Wu, Song and Zendeh, Elham Del (2016) A conceptual framework to simulate building occupancy using crowd modelling techniques for energy analysis. In: Proceedings of the 33rd CIB W78 Conference 2016. International Council For Research And Innovation In Building And Construction.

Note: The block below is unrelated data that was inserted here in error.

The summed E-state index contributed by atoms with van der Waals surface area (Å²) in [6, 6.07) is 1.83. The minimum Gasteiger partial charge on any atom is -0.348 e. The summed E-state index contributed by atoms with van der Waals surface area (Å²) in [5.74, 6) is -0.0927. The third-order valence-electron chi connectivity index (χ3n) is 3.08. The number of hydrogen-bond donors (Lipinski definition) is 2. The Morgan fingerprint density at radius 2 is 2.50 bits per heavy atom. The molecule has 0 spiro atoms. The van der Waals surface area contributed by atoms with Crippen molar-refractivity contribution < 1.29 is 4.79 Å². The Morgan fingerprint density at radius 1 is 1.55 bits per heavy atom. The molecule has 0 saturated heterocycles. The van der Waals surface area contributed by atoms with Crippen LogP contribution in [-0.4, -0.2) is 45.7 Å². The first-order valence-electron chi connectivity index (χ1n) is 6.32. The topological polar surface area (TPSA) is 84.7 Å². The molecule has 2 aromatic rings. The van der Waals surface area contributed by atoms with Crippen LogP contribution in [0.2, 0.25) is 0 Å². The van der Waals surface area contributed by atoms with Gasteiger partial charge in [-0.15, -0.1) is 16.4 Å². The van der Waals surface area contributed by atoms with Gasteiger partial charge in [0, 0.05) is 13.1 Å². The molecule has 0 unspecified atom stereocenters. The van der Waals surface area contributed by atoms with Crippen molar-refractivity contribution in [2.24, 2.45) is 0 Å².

The causes of the performance gap between the predicted energy demand and actual End Use Energy Demand (EUED) are seen to be underpinned by two main issues. The first issue is the assumptions for the modelling tools in term of physical attributes of buildings, building system and occupants. The second issue, which is more problematic, is whether the given inputs to the modelling tools are realistic or not, in particular, business requirements (fixed or flexible schedules), occupancy (level, pattern & behaviour) and Building Management System (BMS) which can be overly simplified and are unable to address the dynamism between factors within buildings. This over-simplification (often necessary to run the model) is seen the major cause of the performance gap. In this paper, the authors attempt to address one of the issues with regards to the occupancy in large public buildings with significant people movement, such as subway station, museums, public library. The traditional approach is using statistical benchmarking data to establish the basic occupancy schedule, such approach is often not reliable and doesn’t reflect the operational reality which is dynamic and unpredictable. However, the challenges of dynamics of people movement have been tackled in the other areas such as crowd modelling and people moving analysis. Techniques and tools have been developed to simulate people movement in different environment. This paper proposes an approach of employing people movement modelling technique to simulate the occupancy in public buildings.

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